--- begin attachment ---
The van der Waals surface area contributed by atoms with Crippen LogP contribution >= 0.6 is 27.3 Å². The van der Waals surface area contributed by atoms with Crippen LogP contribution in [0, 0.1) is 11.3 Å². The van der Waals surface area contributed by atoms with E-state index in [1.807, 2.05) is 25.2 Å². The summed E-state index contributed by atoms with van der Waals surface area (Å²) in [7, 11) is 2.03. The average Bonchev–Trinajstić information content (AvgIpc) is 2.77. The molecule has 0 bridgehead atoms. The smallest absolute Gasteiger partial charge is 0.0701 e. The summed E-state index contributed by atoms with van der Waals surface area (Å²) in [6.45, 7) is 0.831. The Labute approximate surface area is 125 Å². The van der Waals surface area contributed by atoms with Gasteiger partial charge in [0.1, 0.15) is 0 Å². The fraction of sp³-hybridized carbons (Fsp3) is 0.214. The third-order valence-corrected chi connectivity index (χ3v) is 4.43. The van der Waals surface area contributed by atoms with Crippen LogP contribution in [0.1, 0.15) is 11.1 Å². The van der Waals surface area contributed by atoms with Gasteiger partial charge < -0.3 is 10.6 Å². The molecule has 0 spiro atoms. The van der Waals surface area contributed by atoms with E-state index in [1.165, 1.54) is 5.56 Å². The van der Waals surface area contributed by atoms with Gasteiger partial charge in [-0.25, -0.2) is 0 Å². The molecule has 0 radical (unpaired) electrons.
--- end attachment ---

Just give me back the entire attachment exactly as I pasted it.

The van der Waals surface area contributed by atoms with Crippen LogP contribution >= 0.6 is 27.3 Å². The van der Waals surface area contributed by atoms with Crippen LogP contribution in [0, 0.1) is 11.3 Å². The van der Waals surface area contributed by atoms with E-state index in [1.807, 2.05) is 25.2 Å². The summed E-state index contributed by atoms with van der Waals surface area (Å²) in [7, 11) is 2.03. The average Bonchev–Trinajstić information content (AvgIpc) is 2.77. The molecule has 0 bridgehead atoms. The smallest absolute Gasteiger partial charge is 0.0701 e. The summed E-state index contributed by atoms with van der Waals surface area (Å²) in [6.45, 7) is 0.831. The Labute approximate surface area is 125 Å². The van der Waals surface area contributed by atoms with Gasteiger partial charge in [0.1, 0.15) is 0 Å². The fraction of sp³-hybridized carbons (Fsp3) is 0.214. The third-order valence-corrected chi connectivity index (χ3v) is 4.43. The van der Waals surface area contributed by atoms with Crippen LogP contribution in [0.1, 0.15) is 11.1 Å². The van der Waals surface area contributed by atoms with Gasteiger partial charge < -0.3 is 10.6 Å². The molecule has 0 spiro atoms. The van der Waals surface area contributed by atoms with E-state index in [1.165, 1.54) is 5.56 Å². The van der Waals surface area contributed by atoms with Gasteiger partial charge in [-0.25, -0.2) is 0 Å². The molecule has 0 radical (unpaired) electrons.